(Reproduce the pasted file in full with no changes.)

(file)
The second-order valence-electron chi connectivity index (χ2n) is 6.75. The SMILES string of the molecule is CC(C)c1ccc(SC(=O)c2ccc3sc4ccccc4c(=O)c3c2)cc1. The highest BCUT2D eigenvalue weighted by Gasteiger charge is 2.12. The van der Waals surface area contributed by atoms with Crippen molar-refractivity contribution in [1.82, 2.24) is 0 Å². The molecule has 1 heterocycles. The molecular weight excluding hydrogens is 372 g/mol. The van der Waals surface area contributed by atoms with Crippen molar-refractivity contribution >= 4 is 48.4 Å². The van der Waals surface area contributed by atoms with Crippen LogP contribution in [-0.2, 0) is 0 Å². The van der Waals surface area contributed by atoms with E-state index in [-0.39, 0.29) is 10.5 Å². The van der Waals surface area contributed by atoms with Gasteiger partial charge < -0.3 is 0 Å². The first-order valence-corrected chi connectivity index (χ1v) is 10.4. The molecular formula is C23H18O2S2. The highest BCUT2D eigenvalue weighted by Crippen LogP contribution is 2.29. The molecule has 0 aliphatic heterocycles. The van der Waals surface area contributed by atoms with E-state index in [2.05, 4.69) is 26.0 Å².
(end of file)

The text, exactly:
The second-order valence-electron chi connectivity index (χ2n) is 6.75. The SMILES string of the molecule is CC(C)c1ccc(SC(=O)c2ccc3sc4ccccc4c(=O)c3c2)cc1. The highest BCUT2D eigenvalue weighted by Gasteiger charge is 2.12. The van der Waals surface area contributed by atoms with Crippen molar-refractivity contribution in [1.82, 2.24) is 0 Å². The molecule has 1 heterocycles. The molecular weight excluding hydrogens is 372 g/mol. The van der Waals surface area contributed by atoms with Crippen molar-refractivity contribution >= 4 is 48.4 Å². The van der Waals surface area contributed by atoms with Crippen LogP contribution in [-0.2, 0) is 0 Å². The van der Waals surface area contributed by atoms with E-state index in [-0.39, 0.29) is 10.5 Å². The van der Waals surface area contributed by atoms with Gasteiger partial charge < -0.3 is 0 Å². The first-order valence-corrected chi connectivity index (χ1v) is 10.4. The molecular formula is C23H18O2S2. The highest BCUT2D eigenvalue weighted by Crippen LogP contribution is 2.29. The molecule has 0 aliphatic heterocycles. The van der Waals surface area contributed by atoms with E-state index in [2.05, 4.69) is 26.0 Å².